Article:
Victoria Reservoir (Sri Lanka)

Victoria Reservoir
Victoria Reservoir (Sinhala: වික්ටෝරියා ජලාශය; Tamil: விக்டோரியா அணை) is a hydroelectric and irrigation reservoir in Kandy District, Sri Lanka. It has been named in honour of Queen Victoria, Empress of the British Empire.

History
Victoria Reservoir was built as a major component of the multi-purpose Accelerated Mahaweli Development Project which envisaged the construction of a series of reservoirs along the Mahaweli Ganga River, the longest river in the country to develop and irrigate a land area of 212 km² and generate 210 MW of hydroelectricity (Herath et al., 2022). The reservoir was constructed by damming the trunk stream of the Mahaweli Ganga River in the Central Highlands with a double-curvature concrete arch dam at Victoria Falls located near the confluence of the Hulu Ganga and Mahaweli Ganga Rivers (Silva et al., 2008). 

The project was financially supported by the Government of the United Kingdom (Dissanayake, 2016; Madduma Bandara, 1985). In 1978, the British Government allocated grant aid of £ l00 million (later increased to £ 113 million) for the construction of the project (Back & Mee, 1991). The dam was completed in January 1984 and became operational by mid of that year (De Silva, 1991; Dissanayake, 2016; Wijesundara & Dayawansa, 2011). The reservoir was ceremonially opened by the Prime Minister of the United Kingdom, Margaret Thatcher on 12 April 1985 (Dissanayake, 2016).

Dam and Reservoir
Victoria Reservoir
Situated 300 m below the confluence of the Hulu Ganga and just above the Victoria rapids on the Mahawali Ganga River, the double-curvature Victoria Dam has a crest length of 525 m and a maximum height of 122 m above the foundation (Back & Mee, 1991; Dissanayake, 2016; Herath et al., 2022; Wijesundara & Dayawansa, 2011).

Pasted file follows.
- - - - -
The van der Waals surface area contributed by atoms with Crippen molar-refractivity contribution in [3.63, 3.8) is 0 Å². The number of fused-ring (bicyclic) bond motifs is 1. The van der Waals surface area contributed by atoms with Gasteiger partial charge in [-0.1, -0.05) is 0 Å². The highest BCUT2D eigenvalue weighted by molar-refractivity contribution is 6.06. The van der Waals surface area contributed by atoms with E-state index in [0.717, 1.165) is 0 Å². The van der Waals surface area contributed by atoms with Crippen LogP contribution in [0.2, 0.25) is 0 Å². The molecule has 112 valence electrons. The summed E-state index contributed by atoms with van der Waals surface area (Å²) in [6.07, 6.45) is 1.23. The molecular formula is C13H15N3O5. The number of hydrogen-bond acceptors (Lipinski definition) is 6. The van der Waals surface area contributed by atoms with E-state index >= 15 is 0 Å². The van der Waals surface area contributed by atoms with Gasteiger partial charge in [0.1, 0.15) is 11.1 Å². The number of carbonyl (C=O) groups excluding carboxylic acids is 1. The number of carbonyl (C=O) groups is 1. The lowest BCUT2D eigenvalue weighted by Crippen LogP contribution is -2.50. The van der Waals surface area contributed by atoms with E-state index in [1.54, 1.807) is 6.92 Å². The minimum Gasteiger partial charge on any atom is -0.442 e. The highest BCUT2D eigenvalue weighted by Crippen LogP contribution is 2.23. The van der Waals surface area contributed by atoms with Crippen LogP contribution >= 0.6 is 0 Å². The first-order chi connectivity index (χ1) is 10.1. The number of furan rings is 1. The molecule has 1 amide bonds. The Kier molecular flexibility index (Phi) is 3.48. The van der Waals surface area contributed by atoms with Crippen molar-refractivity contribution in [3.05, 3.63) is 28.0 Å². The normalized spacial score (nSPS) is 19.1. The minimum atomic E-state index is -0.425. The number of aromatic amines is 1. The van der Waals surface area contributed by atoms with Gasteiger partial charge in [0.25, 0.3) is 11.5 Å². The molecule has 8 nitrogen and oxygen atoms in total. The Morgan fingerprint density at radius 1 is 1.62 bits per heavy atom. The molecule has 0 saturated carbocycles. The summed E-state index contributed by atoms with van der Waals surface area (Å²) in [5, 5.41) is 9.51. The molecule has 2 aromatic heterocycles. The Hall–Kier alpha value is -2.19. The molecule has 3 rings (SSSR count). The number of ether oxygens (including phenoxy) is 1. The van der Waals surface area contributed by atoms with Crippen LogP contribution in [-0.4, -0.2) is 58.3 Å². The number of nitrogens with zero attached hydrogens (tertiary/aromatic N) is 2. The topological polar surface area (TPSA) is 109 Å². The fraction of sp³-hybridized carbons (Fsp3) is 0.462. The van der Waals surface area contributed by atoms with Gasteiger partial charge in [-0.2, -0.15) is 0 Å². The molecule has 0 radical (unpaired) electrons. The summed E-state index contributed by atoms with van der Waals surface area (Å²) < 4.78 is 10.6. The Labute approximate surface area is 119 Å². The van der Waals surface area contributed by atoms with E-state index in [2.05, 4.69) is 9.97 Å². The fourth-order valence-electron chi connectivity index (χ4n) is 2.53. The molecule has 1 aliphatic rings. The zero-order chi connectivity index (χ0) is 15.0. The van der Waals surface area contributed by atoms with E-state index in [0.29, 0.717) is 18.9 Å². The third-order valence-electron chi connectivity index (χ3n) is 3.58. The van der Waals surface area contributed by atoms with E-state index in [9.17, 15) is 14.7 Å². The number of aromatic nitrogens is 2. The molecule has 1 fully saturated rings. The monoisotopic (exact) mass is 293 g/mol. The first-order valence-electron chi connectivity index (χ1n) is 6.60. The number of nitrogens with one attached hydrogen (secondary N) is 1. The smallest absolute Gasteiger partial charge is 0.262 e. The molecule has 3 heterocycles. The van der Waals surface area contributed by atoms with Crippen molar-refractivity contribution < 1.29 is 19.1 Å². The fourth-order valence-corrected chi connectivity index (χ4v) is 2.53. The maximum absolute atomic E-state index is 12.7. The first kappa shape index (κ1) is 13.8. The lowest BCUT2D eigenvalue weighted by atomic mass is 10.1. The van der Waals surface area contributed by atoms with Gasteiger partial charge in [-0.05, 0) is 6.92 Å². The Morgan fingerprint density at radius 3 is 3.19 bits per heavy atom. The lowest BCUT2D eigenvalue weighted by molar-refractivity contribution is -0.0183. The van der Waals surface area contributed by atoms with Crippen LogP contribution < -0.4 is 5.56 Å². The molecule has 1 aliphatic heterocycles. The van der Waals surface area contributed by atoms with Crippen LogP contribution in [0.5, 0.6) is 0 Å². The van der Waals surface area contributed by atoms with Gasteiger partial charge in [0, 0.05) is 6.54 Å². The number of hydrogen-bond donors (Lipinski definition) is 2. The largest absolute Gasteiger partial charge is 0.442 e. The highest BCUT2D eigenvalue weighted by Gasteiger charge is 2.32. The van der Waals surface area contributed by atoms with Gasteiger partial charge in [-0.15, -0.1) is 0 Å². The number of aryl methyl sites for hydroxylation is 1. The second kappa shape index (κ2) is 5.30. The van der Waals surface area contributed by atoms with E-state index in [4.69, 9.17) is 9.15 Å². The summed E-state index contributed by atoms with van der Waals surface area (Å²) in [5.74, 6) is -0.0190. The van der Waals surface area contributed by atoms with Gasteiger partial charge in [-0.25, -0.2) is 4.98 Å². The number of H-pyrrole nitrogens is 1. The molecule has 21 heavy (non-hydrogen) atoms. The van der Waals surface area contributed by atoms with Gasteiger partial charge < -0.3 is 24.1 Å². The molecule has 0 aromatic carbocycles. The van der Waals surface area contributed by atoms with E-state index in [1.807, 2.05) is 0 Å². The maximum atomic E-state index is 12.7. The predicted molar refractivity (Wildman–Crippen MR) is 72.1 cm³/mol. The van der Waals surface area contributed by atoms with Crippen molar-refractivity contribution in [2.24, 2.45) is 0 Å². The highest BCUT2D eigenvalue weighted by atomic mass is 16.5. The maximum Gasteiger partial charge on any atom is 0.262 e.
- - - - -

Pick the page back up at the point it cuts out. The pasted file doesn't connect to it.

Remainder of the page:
The reservoir has a total catchment area of 1869 km² with a gross capacity of 728 Mm³ and an active storage capacity of 698 Mm³ that is able to generate 780 GWh per year (Herath et al., 2022). The entire catchment lies in the Central Highlands of the Mahaweli Ganga River basin and on the southwestern slopes of the Knuckles Mountain Range (Silva et al., 2008).

Power Station
Victoria is exclusively a hydropower reservoir with an installed capacity of 3x70 MW (Silva et al., 2008).

Environmental-social impact
The construction of Victoria Reservoir inundated 1,925 hectares of land, including agricultural lands as well as a total of nearly 29 km of roads (Wijesundara & Dayawansa, 2011). A survey revealed that the project affected some 283 villages while submerging a major township in the area (Madduma Bandara, 1985).

Victoria Reservoir Victoria Reservoir Victoria Reservoir
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Attribution

References
1) Back, P.A.A. and Mee, W.T., 1991. The Victoria Project, Sri Lanka: Project planning and design of Victoria Dam. Proceedings of the Institution of Civil Engineers, 90(2), pp.281-311.
2) De Silva, K.H.G.M., 1991. Growth rate and the role of Oreochromis mossambicus (Peters) in the fishery of a tropical, upland, deep reservoir in Sri Lanka. Fisheries research, 12(2), pp.125-138.
3) Dissanayake, N.K.M., 2016. Evaluating new towns in the context of mega projects: a case study of the Mahaweli Architectural Unit, Sri Lanka (1983-1989) (Doctoral dissertation). pp.25-26.
4) Herath, P., Attanayake, J. and Gahalaut, K., 2022. A reservoir induced earthquake swarm in the Central Highlands of Sri Lanka. Scientific Reports, 12(1), p.18251.
5) Madduma Bandara, C.M., 1985. The Mahaweli strategy of Sri Lanka—great expectation of a small nation. In Strategies for River Basin Management: Environmental Integration of Land and Water in a River Basin (pp. 265-277). Dordrecht: Springer Netherlands.
6) Silva, E.I.L., Simon, D. and Schiemer, F., 2008. Catchment characteristics, hydrology, limnology and socio-economic features of three reservoirs in Sri Lanka. Aquatic Ecosystems and Development: Comparative Asian Perspectives (F. Schiemer, D. Simon, US Amarasinghe and J. Moreau eds), pp.20-43.
7) Wijesundara, C.J. and Dayawansa, N.D.K., 2011. Construction of large dams and their impact on cultural landscape: a study in Victoria reservoir and the surrounding area.

Location Map
This page was last updated on 1 September 2023
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